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What is difference between MVC MVP & MVVM design pattern RRS feed

  • Question

  • User88744855 posted

    if we search google using the above text called "What is difference between MVC MVP & MVVM design pattern" then we may get couple of url which discuss the difference between MVC MVP & MVVM design pattern theoritically but i have not found a single article which discuss the difference theoritically  along with sample code.

    it would be really nice if people get a article which discuss the difference between this 3 design patterns (MVC MVP & MVVM) alsong with a CRUD application. i want a CRUD should be develop following with 3 design patterns (MVC MVP & MVVM). so we can download the three apps code and run the code and understand how data flow in 3 design patterns and also people could understand how to write code for MVC MVP & MVVM.

    so if any such article exist which discuss how code would looks different for 3 design patterns (MVC MVP & MVVM) then please redirect me to there. thanks

    Thursday, October 17, 2013 3:55 AM

Answers

  • User-821857111 posted

    MVVM is not used in ASP.NET  but there are sample MVC and MVP applications around.

    MVVM is appropriate when the viewmodel is able to observe changes in the model. It is very much a client-focused pattern. It is used primarily in WPF, Silverlight and Javascript. 

    • Marked as answer by Anonymous Thursday, October 7, 2021 12:00 AM
    Thursday, October 17, 2013 9:09 AM
  • User-977076407 posted

    MVC:

    • Use in situations where the connection between the view and the rest of the program is not always available (and you can’t effectively employ MVVM or MVP).
    • This clearly describes the situation where a web API is separated from the data sent to the client browsers.  Microsoft’s ASP.NET MVC is a great tool for managing such situations and provides a very clear MVC framework.

    MVP:

    • Use in situations where binding via a datacontext is not possible.
    • Windows Forms is a perfect example of this.  In order to separate the view from the model, a presenter is needed.  Since the view cannot directly bind to the presenter, information must be passed to it view an interface (IView).

    MVVM:

    • Use in situations where binding via a datacontext is possible.  Why?  The various IView interfaces for each view are removed which means less code to maintain.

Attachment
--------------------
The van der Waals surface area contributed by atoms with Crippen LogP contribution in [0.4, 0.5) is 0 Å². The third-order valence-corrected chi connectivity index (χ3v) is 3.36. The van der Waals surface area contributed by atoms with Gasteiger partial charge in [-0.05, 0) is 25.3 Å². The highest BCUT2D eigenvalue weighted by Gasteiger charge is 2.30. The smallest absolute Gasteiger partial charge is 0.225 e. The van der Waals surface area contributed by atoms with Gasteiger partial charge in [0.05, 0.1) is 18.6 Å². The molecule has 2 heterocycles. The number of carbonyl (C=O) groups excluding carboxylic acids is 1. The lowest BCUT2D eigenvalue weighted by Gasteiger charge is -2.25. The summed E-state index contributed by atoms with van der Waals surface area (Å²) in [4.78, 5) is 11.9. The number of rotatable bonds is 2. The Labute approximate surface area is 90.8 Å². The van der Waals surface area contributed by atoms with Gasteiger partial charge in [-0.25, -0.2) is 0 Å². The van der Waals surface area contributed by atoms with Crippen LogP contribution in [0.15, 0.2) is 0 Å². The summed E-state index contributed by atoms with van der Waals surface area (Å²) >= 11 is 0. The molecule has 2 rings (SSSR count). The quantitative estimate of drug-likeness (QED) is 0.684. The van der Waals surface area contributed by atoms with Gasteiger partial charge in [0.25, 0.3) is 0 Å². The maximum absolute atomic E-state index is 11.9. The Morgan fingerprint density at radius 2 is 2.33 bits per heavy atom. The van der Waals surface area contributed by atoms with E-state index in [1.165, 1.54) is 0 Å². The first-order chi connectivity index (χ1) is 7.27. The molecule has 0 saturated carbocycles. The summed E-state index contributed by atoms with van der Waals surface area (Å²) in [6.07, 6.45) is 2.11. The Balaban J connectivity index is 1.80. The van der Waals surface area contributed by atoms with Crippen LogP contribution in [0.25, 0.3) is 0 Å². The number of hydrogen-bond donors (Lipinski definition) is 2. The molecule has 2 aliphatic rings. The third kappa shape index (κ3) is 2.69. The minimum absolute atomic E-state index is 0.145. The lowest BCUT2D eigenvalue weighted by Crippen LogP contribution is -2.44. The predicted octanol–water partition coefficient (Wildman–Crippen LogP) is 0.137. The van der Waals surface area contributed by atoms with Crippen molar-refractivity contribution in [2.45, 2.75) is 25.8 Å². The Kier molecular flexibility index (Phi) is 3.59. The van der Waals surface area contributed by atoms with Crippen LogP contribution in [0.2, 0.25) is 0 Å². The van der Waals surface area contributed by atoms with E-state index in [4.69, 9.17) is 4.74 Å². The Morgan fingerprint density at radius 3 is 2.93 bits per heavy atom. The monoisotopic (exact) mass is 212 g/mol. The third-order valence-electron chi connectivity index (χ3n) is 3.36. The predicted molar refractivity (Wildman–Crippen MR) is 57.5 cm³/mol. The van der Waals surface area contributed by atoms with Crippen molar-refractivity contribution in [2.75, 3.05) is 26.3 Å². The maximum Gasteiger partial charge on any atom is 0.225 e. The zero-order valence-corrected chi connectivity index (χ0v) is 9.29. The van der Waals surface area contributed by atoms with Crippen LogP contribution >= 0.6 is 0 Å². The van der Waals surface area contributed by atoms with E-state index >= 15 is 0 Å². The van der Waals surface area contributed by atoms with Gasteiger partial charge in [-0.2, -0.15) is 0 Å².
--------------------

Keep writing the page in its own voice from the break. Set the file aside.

• Some examples where MVVM is possible include WPF and javascript projects using Knockout.


    • Marked as answer by Anonymous Thursday, October 7, 2021 12:00 AM
    Tuesday, October 22, 2013 3:19 AM

All replies

  • User-821857111 posted

    MVVM is not used in ASP.NET  but there are sample MVC and MVP applications around.

    MVVM is appropriate when the viewmodel is able to observe changes in the model. It is very much a client-focused pattern. It is used primarily in WPF, Silverlight and Javascript. 

    • Marked as answer by Anonymous Thursday, October 7, 2021 12:00 AM
    Thursday, October 17, 2013 9:09 AM
  • User-977076407 posted

    MVC:

    • Use in situations where the connection between the view and the rest of the program is not always available (and you can’t effectively employ MVVM or MVP).
    • This clearly describes the situation where a web API is separated from the data sent to the client browsers.  Microsoft’s ASP.NET MVC is a great tool for managing such situations and provides a very clear MVC framework.

    MVP:

    • Use in situations where binding via a datacontext is not possible.
    • Windows Forms is a perfect example of this.  In order to separate the view from the model, a presenter is needed.  Since the view cannot directly bind to the presenter, information must be passed to it view an interface (IView).

    MVVM:

    • Use in situations where binding via a datacontext is possible.  Why?  The various IView interfaces for each view are removed which means less code to maintain.
    • Some examples where MVVM is possible include WPF and javascript projects using Knockout.


    • Marked as answer by Anonymous Thursday, October 7, 2021 12:00 AM
    Tuesday, October 22, 2013 3:19 AM